Ah- it’s as if blackness is a curse that is passed onto our descendants. Omg that’s awful! That would’ve never occurred to me (to consider my blackness to be a curse), but I understand where people are coming from. 

Thank you. 

Edited by Scarlett45
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I don't understand where people are coming from! Rowling's background for Nagini doesn't logically imply that blackness is a curse passed onto descendants. It seems like a huge reach to compare a fantasy world having a curse that passes down the female line to one-drop purity standards. If it were going to be paralleled to anything real world, IMHO, it would make more sense to compare it to institutional sexism and its effects.

At this point, we also have no idea how the curse is portrayed and only the broadest outlines of what it does. Right now, it seems to me like Nagini is going to be a tragic figure and the curse is going to be clearly considered an evil act. 

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24 minutes ago, Zuleikha said:

I don't understand where people are coming from! Rowling's background for Nagini doesn't logically imply that blackness is a curse passed onto descendants. It seems like a huge reach to compare a fantasy world having a curse that passes down the female line to one-drop purity standards. If it were going to be paralleled to anything real world, IMHO, it would make more sense to compare it to institutional sexism and its effects.

At this point, we also have no idea how the curse is portrayed and only the broadest outlines of what it does. Right now, it seems to me like Nagini is going to be a tragic figure and the curse is going to be clearly considered an evil act. 

Yes I’m waiting to see how the curse is presented on screen. Based on what I know of the lore, the one drop rule wouldn’t have crossed my mind at all. 

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Is it a stretch? During slavery if you had one Black parent, you were considered Black and a slave. If you had one Black grandparent, you were considered Black and a slave. If you had one Black great grandparent, you were considered Black and a slave and so on and so forth. You were property with no agency or autonomy and treated like an animal. During Jim Crow and Apartheid, people were treated as less than and marginalized because of their distant Black ancestry. Nagini is cursed to have her mind and body taken from her to become an animal because of something a long dead ancestor might have done. Is it really a stretch?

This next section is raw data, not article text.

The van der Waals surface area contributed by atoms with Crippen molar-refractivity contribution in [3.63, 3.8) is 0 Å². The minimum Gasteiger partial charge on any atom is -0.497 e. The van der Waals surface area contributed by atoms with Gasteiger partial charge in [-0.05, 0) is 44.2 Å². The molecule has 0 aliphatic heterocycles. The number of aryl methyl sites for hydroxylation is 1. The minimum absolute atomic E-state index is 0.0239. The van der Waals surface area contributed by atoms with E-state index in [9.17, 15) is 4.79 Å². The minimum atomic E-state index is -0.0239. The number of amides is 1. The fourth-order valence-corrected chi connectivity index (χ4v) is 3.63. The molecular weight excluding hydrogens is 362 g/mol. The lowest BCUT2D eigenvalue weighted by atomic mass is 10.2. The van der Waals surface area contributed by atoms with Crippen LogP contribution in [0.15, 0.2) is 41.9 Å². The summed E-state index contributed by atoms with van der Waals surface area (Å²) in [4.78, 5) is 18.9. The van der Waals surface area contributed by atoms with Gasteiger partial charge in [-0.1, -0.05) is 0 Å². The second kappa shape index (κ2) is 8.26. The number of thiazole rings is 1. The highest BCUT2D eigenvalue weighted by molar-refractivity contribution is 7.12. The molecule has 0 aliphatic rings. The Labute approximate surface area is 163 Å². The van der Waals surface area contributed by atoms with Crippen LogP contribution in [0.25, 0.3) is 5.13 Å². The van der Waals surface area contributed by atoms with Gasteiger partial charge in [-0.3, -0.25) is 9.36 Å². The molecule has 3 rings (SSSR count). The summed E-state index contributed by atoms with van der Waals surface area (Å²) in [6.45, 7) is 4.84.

Furthermore if you've met anyone who has had family that passed, the idea that an African nose, darker skin, and curly hair might show up in their children absolutely felt like a curse to these people. Carol Channing hid for 80 years that she's a quarter Black. It's not a coincidence. There are people who continue to hide their racial ancestry to this day because of the bias against them. Is the snake blood curse really all that different from a PoC realizing that their skin color and features might become a continued impediment for their descendants?

Or in another analogy, original sin. Every descendant of Adam and Eve is born with a stain on their soul because of what their progenitors did. Is that particularly fair to newborns?

My issue isn't that I think JKR intentionally made these analogies to be racially problematic. I think she ignorantly, accidentally, and incompetently made allusions to areas that were waaaaaaaaaaay out of her depth. My point has always been that outside of white British culture, the woman does not know what she's doing and unfortunately stumbles into disasters because of her ignorance.

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3 hours ago, HunterHunted said:

My issue isn't that I think JKR intentionally made these analogies to be racially problematic. I think she ignorantly, accidentally, and incompetently made allusions to areas that were waaaaaaaaaaay out of her depth. My point has always been that outside of white British culture, the woman does not know what she's doing and unfortunately stumbles into disasters because of her ignorance.

You do have a point. And I do agree that there ought to be more representation in in the HP/FB universe outside of just secondary characters. 

But I still think that that the Nagini twist is getting blown way out of proportion. And trolls taking to Twitter to call JKR "racist trash" isn't helping. Like you said, she probably didn't do it to offend people on purpose.

As for Johnny Depp, I'm pretty sure he'll get recast sooner or later. WB probably won't break ties, but from how things are continuing to go downhill for him...God forgive me for saying this...but you can just tell that something is going to happen.